React makes us think thoroughly about what each element will represent, because each component is tied to some sort of software function that will, in real time, update the data in each component without updating the entire layout. And that’s what makes React programming distinct from traditional web page design approach. You don’t have to reload the entire page like on traditional HTML websites.

This makes your application feel different, more responsive, and it also saves bandwidth. The non-reactive websites we’ve been building until 2017 is really just a lazy man’s design idea. Reloading everything just to see if there is a new alert isn’t exactly the best application design. Yet, this is how websites like Facebook have been working all of this time. And bit by bit, it’s starting to change.

But Reactive programming isn’t just a bunch of ajax calls that pull the data and replace an HTML element. It’s much more sophisticated.

Virtual DOM

Because fast access to only relevant components is usually the key to good application design here, this is where Virtual DOM comes in. Virtual DOM is really a quirky way to provide a fast way of modifying the DOM, while abandoning slower old-fashioned alternatives.

The Virtual DOM is hands down one of the greatest advantages of choosing to write your application with the React library. In fact, when you add react library to your web project, it behooves you to also add react-dom library. The two are just inseparable. All reactive JavaScript applications by default also include React DOM library.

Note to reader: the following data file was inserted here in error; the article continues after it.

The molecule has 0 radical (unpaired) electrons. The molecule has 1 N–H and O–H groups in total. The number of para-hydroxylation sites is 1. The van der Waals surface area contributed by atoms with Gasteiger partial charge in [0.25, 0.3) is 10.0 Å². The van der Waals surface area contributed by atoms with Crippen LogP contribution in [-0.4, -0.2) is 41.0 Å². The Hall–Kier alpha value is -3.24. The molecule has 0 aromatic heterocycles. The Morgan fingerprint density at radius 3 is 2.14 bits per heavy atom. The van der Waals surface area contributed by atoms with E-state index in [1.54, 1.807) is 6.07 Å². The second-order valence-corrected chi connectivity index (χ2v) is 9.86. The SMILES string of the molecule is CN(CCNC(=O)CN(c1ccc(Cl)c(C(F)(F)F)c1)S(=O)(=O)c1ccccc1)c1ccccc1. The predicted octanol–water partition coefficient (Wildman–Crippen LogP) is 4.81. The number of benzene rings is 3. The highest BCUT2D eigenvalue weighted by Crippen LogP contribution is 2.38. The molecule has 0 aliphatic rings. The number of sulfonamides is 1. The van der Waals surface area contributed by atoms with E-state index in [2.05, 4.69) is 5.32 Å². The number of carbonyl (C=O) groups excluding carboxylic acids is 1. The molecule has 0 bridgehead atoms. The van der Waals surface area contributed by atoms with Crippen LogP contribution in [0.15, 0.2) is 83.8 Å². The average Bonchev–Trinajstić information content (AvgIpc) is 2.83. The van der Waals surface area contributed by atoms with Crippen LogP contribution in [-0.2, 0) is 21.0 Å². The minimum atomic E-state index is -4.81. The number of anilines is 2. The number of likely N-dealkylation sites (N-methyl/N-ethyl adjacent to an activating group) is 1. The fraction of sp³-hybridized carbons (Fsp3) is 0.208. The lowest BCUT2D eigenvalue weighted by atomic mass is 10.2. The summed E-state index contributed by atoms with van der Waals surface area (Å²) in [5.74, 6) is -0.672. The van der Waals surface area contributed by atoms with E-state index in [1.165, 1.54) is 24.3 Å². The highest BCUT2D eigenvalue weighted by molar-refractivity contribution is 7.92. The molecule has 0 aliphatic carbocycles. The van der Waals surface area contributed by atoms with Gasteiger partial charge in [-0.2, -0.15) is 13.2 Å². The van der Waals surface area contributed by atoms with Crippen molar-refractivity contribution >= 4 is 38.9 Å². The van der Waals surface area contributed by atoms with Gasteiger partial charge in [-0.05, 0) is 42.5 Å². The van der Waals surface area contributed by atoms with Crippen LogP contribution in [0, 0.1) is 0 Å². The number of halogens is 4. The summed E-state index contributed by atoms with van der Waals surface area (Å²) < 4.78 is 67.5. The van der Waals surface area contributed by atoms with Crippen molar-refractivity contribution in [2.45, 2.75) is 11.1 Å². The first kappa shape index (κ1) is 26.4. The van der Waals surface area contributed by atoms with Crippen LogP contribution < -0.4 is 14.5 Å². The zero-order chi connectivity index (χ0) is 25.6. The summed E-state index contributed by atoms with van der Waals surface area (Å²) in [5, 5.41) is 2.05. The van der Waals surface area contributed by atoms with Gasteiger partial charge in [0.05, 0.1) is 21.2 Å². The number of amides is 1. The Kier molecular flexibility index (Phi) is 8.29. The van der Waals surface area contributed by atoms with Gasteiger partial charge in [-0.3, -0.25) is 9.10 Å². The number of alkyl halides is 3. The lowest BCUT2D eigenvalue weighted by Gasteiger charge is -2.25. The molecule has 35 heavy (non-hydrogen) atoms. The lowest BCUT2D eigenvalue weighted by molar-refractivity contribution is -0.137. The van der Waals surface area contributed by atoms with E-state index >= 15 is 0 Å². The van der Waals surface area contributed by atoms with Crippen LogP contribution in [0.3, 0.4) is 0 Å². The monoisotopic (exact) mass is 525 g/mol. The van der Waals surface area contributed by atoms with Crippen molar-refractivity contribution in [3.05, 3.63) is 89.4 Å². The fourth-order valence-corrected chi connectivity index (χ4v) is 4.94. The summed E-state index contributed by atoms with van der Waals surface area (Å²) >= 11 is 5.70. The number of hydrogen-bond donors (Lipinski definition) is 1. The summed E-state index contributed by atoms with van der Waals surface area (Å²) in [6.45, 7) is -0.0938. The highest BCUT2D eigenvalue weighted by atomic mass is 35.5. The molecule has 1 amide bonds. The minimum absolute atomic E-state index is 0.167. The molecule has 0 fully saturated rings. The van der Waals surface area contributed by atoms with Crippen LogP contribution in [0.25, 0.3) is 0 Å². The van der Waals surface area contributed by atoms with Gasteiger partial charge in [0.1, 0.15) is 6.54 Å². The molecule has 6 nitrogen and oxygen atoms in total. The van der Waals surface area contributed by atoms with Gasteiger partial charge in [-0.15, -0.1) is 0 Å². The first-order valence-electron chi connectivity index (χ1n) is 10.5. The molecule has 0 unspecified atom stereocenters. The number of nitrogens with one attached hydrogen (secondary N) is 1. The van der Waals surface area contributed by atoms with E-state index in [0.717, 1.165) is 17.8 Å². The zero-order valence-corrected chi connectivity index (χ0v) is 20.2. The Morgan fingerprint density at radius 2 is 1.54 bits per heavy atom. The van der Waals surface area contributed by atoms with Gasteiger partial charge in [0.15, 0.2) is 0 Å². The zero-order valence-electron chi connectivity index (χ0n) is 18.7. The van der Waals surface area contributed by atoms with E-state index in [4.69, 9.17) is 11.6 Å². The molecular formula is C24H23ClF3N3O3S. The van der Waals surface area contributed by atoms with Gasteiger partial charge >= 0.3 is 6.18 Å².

This is where React’s Virtual DOM makes a big difference on the usability of your application. It’s what allows websites have that native application feel, where each element responds instantly to a touch event. We’re still building the app from familiar HTML elements, but the response rate to each event is brought about by a DOM that is significantly faster than even jQuery’s implementation.

Writing Your First React Component

Below you are seeing an example of what the very first React component you might write would look like. It simply renders the generic Hello World message into a DIV element. Some of this code will appear a bit peculiar if you’re a JavaScript programmer.

See, in React we write HTML inside JavaScript. This is the reversal of the traditional “JavaScript inside HTML” idea, where we write JavaScript inside HTML’s attribute tags (like onclick = “this.style.color=’red’;”) for example.

In React, writing HTML within JavaScript is achieved by JSX. It simply compiles HTML back to JavaScript. This might seem really strange at first, but it’s like JavaScript now has its own internal HTML processor. It does have limitations and not entirely pure HTML you’d expect. And that might throw you off at first.